Six state court chief justices signed a charter in support of the Regional Opioid Initiative, which has developed an action plan with strategies to combat the growing opioid epidemic. The RJOI’s founding states include Illinois, Indiana, Kentucky, Michigan, Ohio, and Tennessee. America’s opioid epidemic is a nationwide problem, but the impact in this region has been particularly significant, especially in towns and counties along state borders.
The initiative is the result of a Regional Judicial Opioid Summit held in August of 2016, which brought together multi-disciplinary representatives from across the multi-state region. RJOI is the first initiative of its kind where the collective leadership of state courts has come together to address the opioid epidemic at a regional level. The RJOI seeks to leverage local, state and federal partnerships and resources to explore solutions to an epidemic that is not confined by state borders.
While each state within the RJOI has established working groups to combat the opioid epidemic within their respective state, the RJOI focuses on problem-solving at a regional level. A cross- section of all three branches of state and local governments and partners in the private sector must tackle this problem head-on. RJOI stakeholders are comprised of chief justices, state court administrators, judges, executive branch leaders, legislators, behavioral health treatment providers, community supervision agencies, medical experts, prescription drug monitoring program (PDMP) managers, regulatory agencies, child welfare representatives, and others.
Partners from federal and national organizations, such as the Bureau of Justice Assistance, the Substance Abuse and Mental Health Services Administration, Casey Family Programs, and the National Center for State Courts, also support the initiative.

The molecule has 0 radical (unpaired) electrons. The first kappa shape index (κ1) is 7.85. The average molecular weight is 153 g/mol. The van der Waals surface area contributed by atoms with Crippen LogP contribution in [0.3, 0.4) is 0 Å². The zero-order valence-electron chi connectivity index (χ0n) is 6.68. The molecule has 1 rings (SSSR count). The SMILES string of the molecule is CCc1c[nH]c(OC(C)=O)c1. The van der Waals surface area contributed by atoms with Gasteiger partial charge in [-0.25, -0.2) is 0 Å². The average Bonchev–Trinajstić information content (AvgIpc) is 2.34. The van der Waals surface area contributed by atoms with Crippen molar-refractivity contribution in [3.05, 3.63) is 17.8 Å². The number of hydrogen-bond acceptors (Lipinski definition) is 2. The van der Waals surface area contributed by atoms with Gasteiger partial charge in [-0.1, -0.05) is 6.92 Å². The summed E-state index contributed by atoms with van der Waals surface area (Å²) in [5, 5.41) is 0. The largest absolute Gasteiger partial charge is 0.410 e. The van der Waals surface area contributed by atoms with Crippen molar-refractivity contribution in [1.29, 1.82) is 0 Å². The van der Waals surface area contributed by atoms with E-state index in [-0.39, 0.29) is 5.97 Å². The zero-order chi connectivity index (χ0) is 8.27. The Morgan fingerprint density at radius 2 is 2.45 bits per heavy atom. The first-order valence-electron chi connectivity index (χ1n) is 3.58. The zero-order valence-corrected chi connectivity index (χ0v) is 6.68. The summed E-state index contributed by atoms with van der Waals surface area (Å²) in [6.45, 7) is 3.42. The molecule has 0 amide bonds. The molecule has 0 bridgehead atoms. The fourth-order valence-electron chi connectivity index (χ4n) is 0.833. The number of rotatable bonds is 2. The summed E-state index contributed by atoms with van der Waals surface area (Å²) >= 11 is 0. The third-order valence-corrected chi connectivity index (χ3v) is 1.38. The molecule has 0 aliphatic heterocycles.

"America’s judicial system occupies a critical place in the quest for solutions to the opioid epidemic. It is also unquestioned that judges play an important role in their local communities to convene partners across the branches of government and the operations of government. There are significant issues that can be addressed by the regional approach to combating opioid use, including to reduce the number of opioids in circulation, track the overprescribing and abuse of the drugs, address regional information sharing issues, provide access to effective treatment for individuals and families in the criminal justice system, and ultimately reduce the number of deaths from opioid overdose and incidences of neonatal abstinence syndrome," officials said.
The RJOI Action Plan addresses the following areas:
• PDMP access and regional reciprocity;
• Overdose and reverse tracking;
• Data sharing across multiple systems (e.g., PDMP, medical
(including overdose and neonatal abstinence syndrome), criminal justice, child welfare, treatment and public health);
• Implementation of evidence-based and best practices;
• Advocacy and outreach;
• Training and education;
• Regional treatment standards of care and reciprocity;
• Addiction workforce;
• Recovery Oriented Systems of Care(ROSC); and
• Regional treatment capacity.
"Through the Action Plan, RJOI will continue to work regionally to improve outcomes for those individuals and families that enter the criminal justice and child welfare systems because of an opioid use disorder. This includes considering what happens when they move across state lines and the interstate challenges that movement presents," officials said.